I originally wrote this for a very specific group of people who needed to know how to download and install software, hence the “beginner level” tag.
I recently replaced my old Dell Latitude D630 laptop with a bottom-of-the-line Toshiba Satellite C655. I got a lot of use out of the Dell, but I was its fourth owner. Its previous owner was a fourteen-year-old boy, so it’s proven itself to be a tough little machine.
The Dell came with a version of Microsoft Office already installed, but I never thought much about it until I realized I may need to replace it. While I only paid US$300 for the Toshiba, replacing MSO would almost double that. The student and teacher edition, which contains only Word, Excel, and PowerPoint, is US$150, a price which I could afford but which would necessitate some major lifestyle reorganization (goodbye fresh vegetables, hello ramen noodles!), and to get an edition which includes Publisher or Outlook is beyond my means.
But it was thinking about Publisher and Outlook that made me look elsewhere. I don’t use Outlook for email; I use the Mozilla project’s Sea Monkey as a mail reader. I don’t use Internet Explorer; I use Mozilla Firefox to surf the web (along with Opera and Chrome). I use Notepad++ as a text editor (I do a lot of coding by hand). I use GIMP to edit photos. In fact, looking at the software I use most often, it turned out that MSO was the only software that either wasn’t a shareware, where I can pay what I think something is worth, given how much I use it, or open-source, where again, I can contribute in a number of different ways.
I had downloaded and installed OpenOffice some time ago, but had never gotten around to using it. Faced with the prospect of abandoning MSO in the near future, I decided to jump in and make the transition.
Out of the Box
Getting OpenOffice is easy: just go over to openoffice.org and download it. Save the file to your hard drive, then double click on it and follow the instructions. Unlike MSO, there’s no need to register.
OpenOffice can open MSO documents, including MSO 2007 (the ones with an “x” on the end of the extension, which cannot be opened by earlier versions of MSO); it can also save to earlier versions if you need to collaborate on documents with coworkers.
For Non-Power Users
I have opened literally thousands of MS Word documents created by others over the years, and one thing is clear: most people treat MS Word as an electronic typewriter. That is, if they need an extra bit of space between lines, they just hit the “enter” key twice. They don’t use styles, they don’t know how to create a different header or footer on the first page of a document, and they don’t know how to create templates. This is finally a good thing, because it means that if you can use MSO, you can use OpenOffice, with little, if any, of a learning curve. (On the other hand, if you are an MSO power user, there is a robust support community available for OpenOffice.)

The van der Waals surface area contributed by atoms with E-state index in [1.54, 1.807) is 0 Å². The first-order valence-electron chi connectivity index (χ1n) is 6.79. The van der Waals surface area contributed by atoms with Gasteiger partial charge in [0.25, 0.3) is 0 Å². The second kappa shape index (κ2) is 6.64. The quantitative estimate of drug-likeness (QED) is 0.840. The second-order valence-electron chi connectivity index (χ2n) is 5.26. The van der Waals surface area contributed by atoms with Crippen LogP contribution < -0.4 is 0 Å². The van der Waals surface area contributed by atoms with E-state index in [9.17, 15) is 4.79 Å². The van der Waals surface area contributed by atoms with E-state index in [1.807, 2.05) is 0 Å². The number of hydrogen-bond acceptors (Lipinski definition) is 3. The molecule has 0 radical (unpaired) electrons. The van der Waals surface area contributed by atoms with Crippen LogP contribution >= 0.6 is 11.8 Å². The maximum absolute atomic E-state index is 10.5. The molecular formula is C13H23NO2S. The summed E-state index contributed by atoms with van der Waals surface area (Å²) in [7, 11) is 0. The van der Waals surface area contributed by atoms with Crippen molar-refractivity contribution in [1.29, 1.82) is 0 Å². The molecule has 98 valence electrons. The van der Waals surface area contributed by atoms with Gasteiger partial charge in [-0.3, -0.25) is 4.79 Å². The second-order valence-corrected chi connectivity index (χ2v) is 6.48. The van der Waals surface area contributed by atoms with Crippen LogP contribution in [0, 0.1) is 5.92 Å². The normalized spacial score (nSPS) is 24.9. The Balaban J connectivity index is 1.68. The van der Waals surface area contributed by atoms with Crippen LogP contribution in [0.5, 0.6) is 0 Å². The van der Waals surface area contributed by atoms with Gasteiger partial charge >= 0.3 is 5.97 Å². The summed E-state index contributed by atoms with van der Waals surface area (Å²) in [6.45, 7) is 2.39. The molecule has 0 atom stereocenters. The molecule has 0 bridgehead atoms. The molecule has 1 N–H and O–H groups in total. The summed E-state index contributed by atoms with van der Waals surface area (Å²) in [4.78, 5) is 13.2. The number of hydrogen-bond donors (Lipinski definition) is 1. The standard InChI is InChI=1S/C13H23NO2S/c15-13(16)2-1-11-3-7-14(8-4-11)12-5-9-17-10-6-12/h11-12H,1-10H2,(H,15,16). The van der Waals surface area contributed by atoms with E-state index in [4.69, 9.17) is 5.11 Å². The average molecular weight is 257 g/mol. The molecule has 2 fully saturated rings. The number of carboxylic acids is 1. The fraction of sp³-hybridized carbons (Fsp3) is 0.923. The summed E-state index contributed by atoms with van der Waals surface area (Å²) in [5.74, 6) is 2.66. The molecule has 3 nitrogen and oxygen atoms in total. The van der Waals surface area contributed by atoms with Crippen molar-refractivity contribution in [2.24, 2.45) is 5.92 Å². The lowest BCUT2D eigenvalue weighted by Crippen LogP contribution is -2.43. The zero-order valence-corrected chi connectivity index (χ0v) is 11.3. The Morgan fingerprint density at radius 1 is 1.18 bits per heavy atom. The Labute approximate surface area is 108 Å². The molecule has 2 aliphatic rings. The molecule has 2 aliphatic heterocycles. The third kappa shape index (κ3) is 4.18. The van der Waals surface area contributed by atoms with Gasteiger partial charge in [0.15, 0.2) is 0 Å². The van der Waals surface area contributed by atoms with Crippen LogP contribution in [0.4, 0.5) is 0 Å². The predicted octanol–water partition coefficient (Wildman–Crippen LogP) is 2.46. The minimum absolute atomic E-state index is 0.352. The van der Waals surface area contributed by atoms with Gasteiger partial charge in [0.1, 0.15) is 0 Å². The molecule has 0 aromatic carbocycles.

In short, for the vast majority of users, switching to OpenOffice will not be an adjustment at all. The menus are fairly similar, as are the location of various commands. If you can get used to driving a new car, you can easily adapt to OpenOffice.
For Power Users
If you use styles in MS Word, there are a few things that are different. I will probably write some tutorials about this in future, but you can always refer to that robust support community I mentioned earlier. To be honest, not a lot of MS Word users use or even know about styles (despite the improvements made in later versions of MSW), so if you make the switch to OpenOffice, this is a perfect time to start using styles in your documents.
Detailed Installation Instructions
For some of you, this may be your first time downloading and installing software from the web. Never fear; here are detailed instructions, along with screen caps so that you can follow right along.
Go to openoffice.org. You should see this:
Click on the “I want to download OpenOffice” link. You will be taken to a page that looks like this:
Don’t worry about the “Get all platforms, languages, etc.” bit. I’m assuming that you are on Windows.
Clicking on the link above will take you to sourceforge.net, which is a repository of open-source software. You’ll see something like this:
Your download will actually start in 5 seconds, but it took me two seconds to capture the image. When those seconds are up, a box will pop up asking you where you want to save this file:
It’s easiest just to save it to your desktop, so save it there. You’ll end up after some moments (depending on how fast your connection to the internet is) with a file that looks like this:
If you want to install OpenOffice on more than one computer, then copy that file to a jump drive. Insert the jump drive into another computer, and follow these instructions from this point forward.
From this point, installation is relatively easy. There are actually two steps involved: unpacking the files, and putting them in the right place on your hard drive, and the installer program will handle both of them. Double click on the file above, and this window pops up:
Click “Next” and then you’ll see this:
The installer just wants to know where to put those unpacked files. (If you saved the original file to the desktop, you can save these files there, as well.) Click the “Unpack” button. After a bit, you’ll see this window:
Click “Next” and the installer will handle everything else for you, creating a shortcut icon on the desktop and adding an icon to the Start menu. Mischief managed!
Start it up!
When you open OpenOffice, you’ll see this start up screen:
Click on the item you would like to create and get started!
The Open Source Ethic
More important that any of that, however, is the philosopy behind open-source software, and why it is important now more than ever to use it. But that’s the subject of a future post.
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